It’s time for something completely different—a YA novel exploring sexuality and new romance (plus a little mortality thrown into the mix!). I’m participating in the YA Reads Blog Tour of An Unstill Life, which was released on July 12, 2017.
To start, here’s the publisher’s synopsis of the book:
When your whole world is falling apart, what are the chances you’ll find love in the most unexpected of places?
Livvie feels like she’s losing everything: her two best friends have abandoned her for their boyfriends, her mother continues to ignore her, while her sister, Jules, is sick again and getting worse by the day. Add in the request Jules has made of her and Livvie feels like she’s losing her mind, too.
Her only escape is in the art room, where she discovers not only a refuge from her life, but also a kindred soul in Bianca, the school “freak”. Livvie’s always felt invisible, at school and at home, but with Bianca, she finally feels like someone sees the real Livvie. As the relationship deepens and it comes time to take the romance public, will Livvie be able to take that step?
Livvie’s about to find out if she has what it takes to make the tough decisions and stand up for herself—for the first time in her life.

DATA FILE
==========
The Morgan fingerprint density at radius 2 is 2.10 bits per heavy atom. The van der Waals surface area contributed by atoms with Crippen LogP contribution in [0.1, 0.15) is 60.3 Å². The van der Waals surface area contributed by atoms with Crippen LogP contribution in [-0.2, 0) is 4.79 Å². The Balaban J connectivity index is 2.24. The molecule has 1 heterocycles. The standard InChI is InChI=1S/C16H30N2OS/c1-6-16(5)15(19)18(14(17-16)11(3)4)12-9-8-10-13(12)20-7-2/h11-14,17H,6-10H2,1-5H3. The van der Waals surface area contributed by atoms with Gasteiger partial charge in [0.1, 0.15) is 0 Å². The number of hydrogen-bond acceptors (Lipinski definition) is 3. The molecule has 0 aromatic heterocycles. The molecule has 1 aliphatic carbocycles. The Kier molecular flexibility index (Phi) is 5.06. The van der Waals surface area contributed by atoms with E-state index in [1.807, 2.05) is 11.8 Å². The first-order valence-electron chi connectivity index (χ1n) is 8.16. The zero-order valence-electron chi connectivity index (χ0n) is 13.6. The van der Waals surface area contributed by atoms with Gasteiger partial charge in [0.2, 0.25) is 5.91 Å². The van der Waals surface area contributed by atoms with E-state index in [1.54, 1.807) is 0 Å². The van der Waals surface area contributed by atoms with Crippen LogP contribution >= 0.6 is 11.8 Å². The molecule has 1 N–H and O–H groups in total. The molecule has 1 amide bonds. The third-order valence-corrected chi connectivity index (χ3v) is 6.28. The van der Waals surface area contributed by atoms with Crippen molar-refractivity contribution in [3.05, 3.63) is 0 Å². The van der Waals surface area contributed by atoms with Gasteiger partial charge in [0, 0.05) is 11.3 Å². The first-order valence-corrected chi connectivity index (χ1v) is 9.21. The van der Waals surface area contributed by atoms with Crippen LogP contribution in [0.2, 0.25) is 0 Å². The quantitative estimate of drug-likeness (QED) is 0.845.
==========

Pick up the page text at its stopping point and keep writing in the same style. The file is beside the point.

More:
The Livvie and Bianca characters in this book are wonderful. Their relationship seems to grow naturally as they get closer to each other through their art. Livvie is a character you want to protect and guide, and I was happy when Bianca came in to fill that role.
Livvie also grows a lot throughout the book. She is challenged in many ways—in deciding whether to move forward with a relationship with Bianca, then in making that relationship public and dealing with the reactions of her friends and others, and also in her life at home. Her sister is sick and needs Livvie’s support, and Livvie’s mother doesn’t seem to notice Livvie exists.
In addition to dealing with a sick sister and questioning her sexual identity, Livvie also has synesthesia. Thanks to David Baldacci (Amos Decker books), I knew that this was the condition where a person sees or hears color in everything. But I found this aspect of the book to be really distracting. Perhaps this is natural—I assume seeing or hearing color in everything WOULD be really distracting to a person who has synesthesia. I just think I would have enjoyed the book just as much without the synesthesia aspect.
A little about author Kate Larkindale:
Having spent a lifetime travelling the globe, Kate Larkindale is currently residing in Wellington, New Zealand. A marketing executive, film reviewer and mother, she’s surprised she finds any time to write, but doesn’t sleep much. As a result, she can usually be found hanging out near the espresso machine.
Her short stories have appeared in Halfway Down The Stairs, A Fly in Amber, Daily Flash Anthology, The Barrier Islands Review, Everyday Fiction, Death Rattle, Drastic Measures, Cutlass & Musket and Residential Aliens, among others.
She has written fourteen contemporary YA novels, a few of which other people are allowed to see. She has also written one very bad historical romance. She is currently working on a new YA novel and ghostwriting an autobiography.
Have you read any great books lately?